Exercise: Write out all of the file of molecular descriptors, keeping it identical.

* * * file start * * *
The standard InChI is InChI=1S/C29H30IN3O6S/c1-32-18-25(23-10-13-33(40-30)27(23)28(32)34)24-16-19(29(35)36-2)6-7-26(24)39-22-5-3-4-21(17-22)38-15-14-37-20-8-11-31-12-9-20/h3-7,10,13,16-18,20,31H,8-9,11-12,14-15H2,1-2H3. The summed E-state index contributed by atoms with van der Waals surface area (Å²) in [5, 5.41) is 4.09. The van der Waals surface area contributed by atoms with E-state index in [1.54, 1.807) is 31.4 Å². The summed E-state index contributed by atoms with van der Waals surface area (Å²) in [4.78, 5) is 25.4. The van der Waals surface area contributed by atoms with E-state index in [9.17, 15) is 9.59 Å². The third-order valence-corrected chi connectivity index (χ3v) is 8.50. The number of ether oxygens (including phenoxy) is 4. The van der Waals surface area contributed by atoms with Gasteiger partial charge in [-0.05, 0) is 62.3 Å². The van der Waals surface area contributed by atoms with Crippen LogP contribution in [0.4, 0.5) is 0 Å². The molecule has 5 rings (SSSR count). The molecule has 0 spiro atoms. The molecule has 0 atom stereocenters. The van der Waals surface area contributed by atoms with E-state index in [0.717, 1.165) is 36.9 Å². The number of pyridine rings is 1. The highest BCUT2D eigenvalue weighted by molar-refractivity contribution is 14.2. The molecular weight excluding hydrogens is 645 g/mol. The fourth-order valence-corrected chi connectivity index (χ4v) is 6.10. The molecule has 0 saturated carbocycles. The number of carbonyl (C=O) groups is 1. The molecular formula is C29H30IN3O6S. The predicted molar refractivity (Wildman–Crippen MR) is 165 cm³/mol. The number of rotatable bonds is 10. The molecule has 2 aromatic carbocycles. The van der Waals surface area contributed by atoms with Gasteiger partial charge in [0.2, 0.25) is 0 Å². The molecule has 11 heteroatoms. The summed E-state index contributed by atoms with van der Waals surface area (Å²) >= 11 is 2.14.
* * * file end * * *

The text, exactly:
The standard InChI is InChI=1S/C29H30IN3O6S/c1-32-18-25(23-10-13-33(40-30)27(23)28(32)34)24-16-19(29(35)36-2)6-7-26(24)39-22-5-3-4-21(17-22)38-15-14-37-20-8-11-31-12-9-20/h3-7,10,13,16-18,20,31H,8-9,11-12,14-15H2,1-2H3. The summed E-state index contributed by atoms with van der Waals surface area (Å²) in [5, 5.41) is 4.09. The van der Waals surface area contributed by atoms with E-state index in [1.54, 1.807) is 31.4 Å². The summed E-state index contributed by atoms with van der Waals surface area (Å²) in [4.78, 5) is 25.4. The van der Waals surface area contributed by atoms with E-state index in [9.17, 15) is 9.59 Å². The third-order valence-corrected chi connectivity index (χ3v) is 8.50. The number of ether oxygens (including phenoxy) is 4. The van der Waals surface area contributed by atoms with Gasteiger partial charge in [-0.05, 0) is 62.3 Å². The van der Waals surface area contributed by atoms with Crippen LogP contribution in [0.4, 0.5) is 0 Å². The molecule has 5 rings (SSSR count). The molecule has 0 spiro atoms. The molecule has 0 atom stereocenters. The van der Waals surface area contributed by atoms with E-state index in [0.717, 1.165) is 36.9 Å². The number of pyridine rings is 1. The highest BCUT2D eigenvalue weighted by molar-refractivity contribution is 14.2. The molecular weight excluding hydrogens is 645 g/mol. The fourth-order valence-corrected chi connectivity index (χ4v) is 6.10. The molecule has 0 saturated carbocycles. The number of carbonyl (C=O) groups is 1. The molecular formula is C29H30IN3O6S. The predicted molar refractivity (Wildman–Crippen MR) is 165 cm³/mol. The number of rotatable bonds is 10. The molecule has 2 aromatic carbocycles. The van der Waals surface area contributed by atoms with Gasteiger partial charge in [0.2, 0.25) is 0 Å². The molecule has 11 heteroatoms. The summed E-state index contributed by atoms with van der Waals surface area (Å²) >= 11 is 2.14.